Aside from new or hybrid work styles, enterprises can benefit by exploring business processes historically overlooked by transformational activities. For the past two quarters or so, corporate interest areas have expanded past the traditional data-centric and automation solutions. Companies are prioritizing supporting a digital workforce, which means (for what seems to be the first time), HR Departments will have a seat at the innovation table. Supporting this shift are portfolio companies like Spokn, restructuring employee communications and building a greatly supported remote culture, and Workera, powering an organization's talent/learning ecosystem.
A report from Deloitte last Fall, which interviewed multi-national corporations noted, “COVID-19 led them to search for technologies that are out of scope of their usual practices. Technologies like hygiene and sterilization and digital health are the focus of many of the companies we spoke with as they are working to provide a better working and shopping environment for their workers and customers.”
With the pandemic driving huge customer demand for mental health solutions, large corporates will undoubtedly look to make healthcare a key priority and roll out new benefits. Portfolio companies like Pager have brought telehealth capabilities to market, while new tools like Woebot, the AI-powered mental health chatbot, make mental health care liberatingly accessible. Employee scrutiny of work benefit packages has also risen during the pandemic and companies like Cleo, who saw a 167% increase in membership in 2020, are solving the demand for comprehensive family benefits programs.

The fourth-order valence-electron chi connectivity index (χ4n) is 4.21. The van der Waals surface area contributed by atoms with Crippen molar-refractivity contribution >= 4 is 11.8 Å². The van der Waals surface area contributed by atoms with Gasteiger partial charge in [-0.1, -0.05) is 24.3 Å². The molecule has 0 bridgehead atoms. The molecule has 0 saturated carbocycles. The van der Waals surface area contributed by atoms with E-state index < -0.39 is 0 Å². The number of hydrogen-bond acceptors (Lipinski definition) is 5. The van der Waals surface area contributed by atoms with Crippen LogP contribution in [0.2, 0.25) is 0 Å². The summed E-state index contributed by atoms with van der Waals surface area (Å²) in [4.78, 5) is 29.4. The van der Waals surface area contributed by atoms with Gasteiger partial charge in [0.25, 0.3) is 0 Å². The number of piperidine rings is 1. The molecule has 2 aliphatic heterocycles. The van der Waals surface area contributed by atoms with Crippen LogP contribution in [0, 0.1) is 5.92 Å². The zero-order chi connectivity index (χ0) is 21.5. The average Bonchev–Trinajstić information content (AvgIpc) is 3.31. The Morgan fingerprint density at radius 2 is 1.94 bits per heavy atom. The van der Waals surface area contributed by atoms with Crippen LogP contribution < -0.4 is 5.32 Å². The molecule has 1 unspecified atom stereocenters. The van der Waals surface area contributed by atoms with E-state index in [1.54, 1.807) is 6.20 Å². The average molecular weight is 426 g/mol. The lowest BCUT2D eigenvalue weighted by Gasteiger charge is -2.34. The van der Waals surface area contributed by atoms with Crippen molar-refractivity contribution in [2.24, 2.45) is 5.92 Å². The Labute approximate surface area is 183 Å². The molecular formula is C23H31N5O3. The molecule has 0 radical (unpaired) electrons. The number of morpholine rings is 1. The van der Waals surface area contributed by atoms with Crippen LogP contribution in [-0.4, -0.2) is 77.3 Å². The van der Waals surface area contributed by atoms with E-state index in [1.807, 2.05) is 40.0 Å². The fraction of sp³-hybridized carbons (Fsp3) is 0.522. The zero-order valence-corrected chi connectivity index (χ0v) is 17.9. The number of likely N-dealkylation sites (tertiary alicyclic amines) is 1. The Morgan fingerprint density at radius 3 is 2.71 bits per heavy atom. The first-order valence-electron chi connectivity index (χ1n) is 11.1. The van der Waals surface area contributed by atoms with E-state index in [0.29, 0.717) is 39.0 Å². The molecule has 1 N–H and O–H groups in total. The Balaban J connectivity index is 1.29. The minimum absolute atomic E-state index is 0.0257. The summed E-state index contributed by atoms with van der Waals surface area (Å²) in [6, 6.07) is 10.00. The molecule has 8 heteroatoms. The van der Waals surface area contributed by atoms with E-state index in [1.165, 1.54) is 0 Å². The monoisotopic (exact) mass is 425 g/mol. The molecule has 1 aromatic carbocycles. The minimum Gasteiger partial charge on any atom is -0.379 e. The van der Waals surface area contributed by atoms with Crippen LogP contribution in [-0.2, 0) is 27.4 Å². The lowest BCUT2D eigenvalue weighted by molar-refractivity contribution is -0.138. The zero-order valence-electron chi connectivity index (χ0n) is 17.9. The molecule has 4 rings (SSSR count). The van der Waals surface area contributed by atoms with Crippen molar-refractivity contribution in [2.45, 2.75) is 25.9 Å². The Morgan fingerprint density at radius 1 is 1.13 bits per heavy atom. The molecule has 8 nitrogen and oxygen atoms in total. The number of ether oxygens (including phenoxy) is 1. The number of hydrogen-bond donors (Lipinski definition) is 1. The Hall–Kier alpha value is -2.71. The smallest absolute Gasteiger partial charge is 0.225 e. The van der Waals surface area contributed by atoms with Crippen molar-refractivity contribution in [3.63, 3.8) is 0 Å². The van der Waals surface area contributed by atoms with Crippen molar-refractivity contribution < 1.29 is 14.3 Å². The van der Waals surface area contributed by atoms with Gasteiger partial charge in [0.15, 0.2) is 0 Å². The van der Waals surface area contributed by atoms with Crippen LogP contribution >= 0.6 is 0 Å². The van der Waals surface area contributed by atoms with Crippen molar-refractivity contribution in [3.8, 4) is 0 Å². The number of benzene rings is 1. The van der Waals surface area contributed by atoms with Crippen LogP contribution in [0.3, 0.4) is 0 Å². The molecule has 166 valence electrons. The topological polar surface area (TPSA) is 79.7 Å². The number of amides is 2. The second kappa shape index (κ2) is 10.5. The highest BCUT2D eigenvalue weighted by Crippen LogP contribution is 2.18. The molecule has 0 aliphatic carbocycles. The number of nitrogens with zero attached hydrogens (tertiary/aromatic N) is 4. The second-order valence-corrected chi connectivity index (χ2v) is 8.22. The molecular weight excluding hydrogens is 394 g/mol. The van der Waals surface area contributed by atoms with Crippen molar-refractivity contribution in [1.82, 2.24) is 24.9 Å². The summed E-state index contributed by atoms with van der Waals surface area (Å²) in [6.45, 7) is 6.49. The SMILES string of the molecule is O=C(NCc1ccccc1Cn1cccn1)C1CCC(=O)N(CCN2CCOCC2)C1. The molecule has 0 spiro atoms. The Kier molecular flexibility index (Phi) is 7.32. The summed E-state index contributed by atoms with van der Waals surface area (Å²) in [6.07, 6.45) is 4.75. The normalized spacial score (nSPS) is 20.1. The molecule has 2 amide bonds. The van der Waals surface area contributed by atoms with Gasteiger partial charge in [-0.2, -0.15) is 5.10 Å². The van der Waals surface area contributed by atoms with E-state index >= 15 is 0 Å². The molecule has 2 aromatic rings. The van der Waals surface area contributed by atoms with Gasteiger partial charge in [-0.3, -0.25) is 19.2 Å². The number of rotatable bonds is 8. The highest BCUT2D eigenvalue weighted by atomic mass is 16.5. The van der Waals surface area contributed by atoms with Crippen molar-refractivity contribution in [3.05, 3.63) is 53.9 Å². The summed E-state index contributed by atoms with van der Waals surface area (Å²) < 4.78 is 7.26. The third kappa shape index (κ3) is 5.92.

Those who have traditionally driven enterprise innovation – the CIO and CTO – are not slowing down. In March 2020, corporates who had not yet committed to a cloud-based infrastructure were being forced to shift both their mindset and their policies. And there’s no going back.
According to a recent Gartner forecast, “Worldwide end-user spending on public cloud services is forecast to grow 23.1% in 2021.” Further, Sid Nag, research vice president at Gartner said, “[Cloud adoption] will further evolve from serving pedestrian use cases such as infrastructure and application migration, to those that combine cloud with technologies such as artificial intelligence, the Internet of Things, 5G and more.” Solutions like DataRobot, OmniSci, and Tigera will support the cloud-based euphoria reached once migration headaches ease.
And it is those with a massive supply chain — Consumer Packaged Goods (CPG), Retail, and Food/Agriculture — who are under more pressure than ever to do more with data by leveraging AI/ML, implementing technology to keep employees safe, healthy and at work, and find tech to help with product traceability. Startups implementing supply chain technologies are well-positioned to help corporates funneling resources to these areas. Portfolio companies Vimaan Robotics, Outrider, and Pilot AI have technology supporting these initiatives.
Even through a global pandemic, one trend remains strong — corporates lean on startups to help business leaders solve problems creatively. But the rate at which the problems are solved will depend greatly upon the breadth of solutions considered and speed at which corporates adopt them in a rapidly accelerating tech world. I’m curious to see the permanence of virtual collaboration tools adopted across industries and am optimistic that such digital transformations will raise productivity for both startups and major corporations.